“A woman who’d been walking down the middle of the busy dirt road that passed through the market wanted to throw her mobile phone away. She’d never liked mobile phones. She knew it sounded crazy, but she had always been sure that they could do more than anyone let on. She had a feeling that they could watch you. That they could speak to you at night when you were asleep and brainwash you.”
Okorafor, Nnedi. Lagoon (p. 277). Saga Press. Kindle Edition.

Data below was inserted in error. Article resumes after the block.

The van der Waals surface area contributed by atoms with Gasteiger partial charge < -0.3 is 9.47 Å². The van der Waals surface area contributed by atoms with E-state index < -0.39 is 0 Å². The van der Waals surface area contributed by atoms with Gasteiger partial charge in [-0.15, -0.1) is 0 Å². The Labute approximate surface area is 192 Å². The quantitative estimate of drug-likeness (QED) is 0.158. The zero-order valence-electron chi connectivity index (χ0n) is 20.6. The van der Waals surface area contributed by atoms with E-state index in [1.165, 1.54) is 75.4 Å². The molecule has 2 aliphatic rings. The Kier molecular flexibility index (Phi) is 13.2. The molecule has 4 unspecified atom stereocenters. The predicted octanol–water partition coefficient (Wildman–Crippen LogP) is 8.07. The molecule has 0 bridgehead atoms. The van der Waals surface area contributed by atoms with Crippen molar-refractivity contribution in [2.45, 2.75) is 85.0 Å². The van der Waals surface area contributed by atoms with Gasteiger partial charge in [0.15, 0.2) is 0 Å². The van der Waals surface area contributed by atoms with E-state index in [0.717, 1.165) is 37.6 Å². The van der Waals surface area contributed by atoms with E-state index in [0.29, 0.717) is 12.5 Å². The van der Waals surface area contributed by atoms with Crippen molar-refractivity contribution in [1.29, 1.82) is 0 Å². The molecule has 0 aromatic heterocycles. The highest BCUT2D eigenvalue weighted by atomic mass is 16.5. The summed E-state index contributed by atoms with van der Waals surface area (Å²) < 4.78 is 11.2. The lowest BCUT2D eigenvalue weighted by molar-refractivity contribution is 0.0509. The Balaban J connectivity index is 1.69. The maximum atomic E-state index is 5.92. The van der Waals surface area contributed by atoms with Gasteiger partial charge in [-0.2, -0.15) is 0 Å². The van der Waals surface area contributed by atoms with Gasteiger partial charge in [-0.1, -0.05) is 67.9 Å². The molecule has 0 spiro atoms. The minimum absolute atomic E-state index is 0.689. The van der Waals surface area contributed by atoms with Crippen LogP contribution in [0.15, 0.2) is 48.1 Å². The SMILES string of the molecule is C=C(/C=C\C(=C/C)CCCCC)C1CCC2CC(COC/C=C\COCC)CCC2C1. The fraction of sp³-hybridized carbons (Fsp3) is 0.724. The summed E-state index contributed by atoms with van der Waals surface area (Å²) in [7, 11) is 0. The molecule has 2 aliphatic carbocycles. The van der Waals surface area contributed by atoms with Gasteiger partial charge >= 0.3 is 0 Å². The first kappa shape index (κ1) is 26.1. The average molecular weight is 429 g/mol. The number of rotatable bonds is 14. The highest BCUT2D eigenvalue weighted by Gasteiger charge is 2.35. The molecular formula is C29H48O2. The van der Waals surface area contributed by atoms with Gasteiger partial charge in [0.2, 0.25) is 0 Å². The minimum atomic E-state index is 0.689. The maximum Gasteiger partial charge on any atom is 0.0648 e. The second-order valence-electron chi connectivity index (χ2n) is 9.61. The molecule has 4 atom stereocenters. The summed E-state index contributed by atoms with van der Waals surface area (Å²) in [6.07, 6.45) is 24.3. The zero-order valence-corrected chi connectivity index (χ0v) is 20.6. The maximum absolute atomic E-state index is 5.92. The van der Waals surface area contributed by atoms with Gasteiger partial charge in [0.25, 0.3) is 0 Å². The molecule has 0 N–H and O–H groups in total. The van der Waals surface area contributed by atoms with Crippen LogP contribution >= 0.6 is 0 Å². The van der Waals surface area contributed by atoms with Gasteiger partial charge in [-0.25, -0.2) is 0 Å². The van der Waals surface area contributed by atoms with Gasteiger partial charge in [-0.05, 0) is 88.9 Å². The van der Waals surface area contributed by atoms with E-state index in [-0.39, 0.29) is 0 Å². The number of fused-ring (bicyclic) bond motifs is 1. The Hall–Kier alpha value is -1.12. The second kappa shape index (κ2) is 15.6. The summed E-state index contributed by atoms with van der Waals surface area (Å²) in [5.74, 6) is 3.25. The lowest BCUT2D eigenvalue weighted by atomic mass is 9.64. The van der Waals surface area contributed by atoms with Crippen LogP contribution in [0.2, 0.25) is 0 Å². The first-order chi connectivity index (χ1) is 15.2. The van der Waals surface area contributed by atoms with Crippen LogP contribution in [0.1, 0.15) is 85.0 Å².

Okorafor’s novel pushes the limits of the network narrative beyond her readers’ typical capacity, pairing a magical and folklorish use of widespread animal communication (the spider’s web and the enlightened bat’s sonar) with hyper-advanced media technology that helps to align the novel with the scifi genre. This overlapping is most apparent as Okorafor chooses to call Ch. 54, which portrays the President’s speech taking over every single screen in Nigeria, “Spider’s Threads.” I think this is what makes Okorafor particularly unique: throughout this semester we have seen stories portraying the asocial results of hyper-connectivity, as well as the way in which it leads to environmental decay. However, in Lagoon, the President’s sudden and powerful control over mass media, thanks to Ayodele, not only connects Nigeria politically but also, yet again, magically to their physical environment. The president temporarily acts as the spider whose web connects Nigeria as Ayodele simultaneously becomes a fog that everyone inhales–it is connectivity on multiple ecological and social levels. What is more, as the selected quote shows, Okorafor refuses to separate the power of advanced media technology from the mysticism that defines her portrayal of Lagos. Everything–music, magic, media, and Ayodele’s atoms–is contained in the soil of Lagos.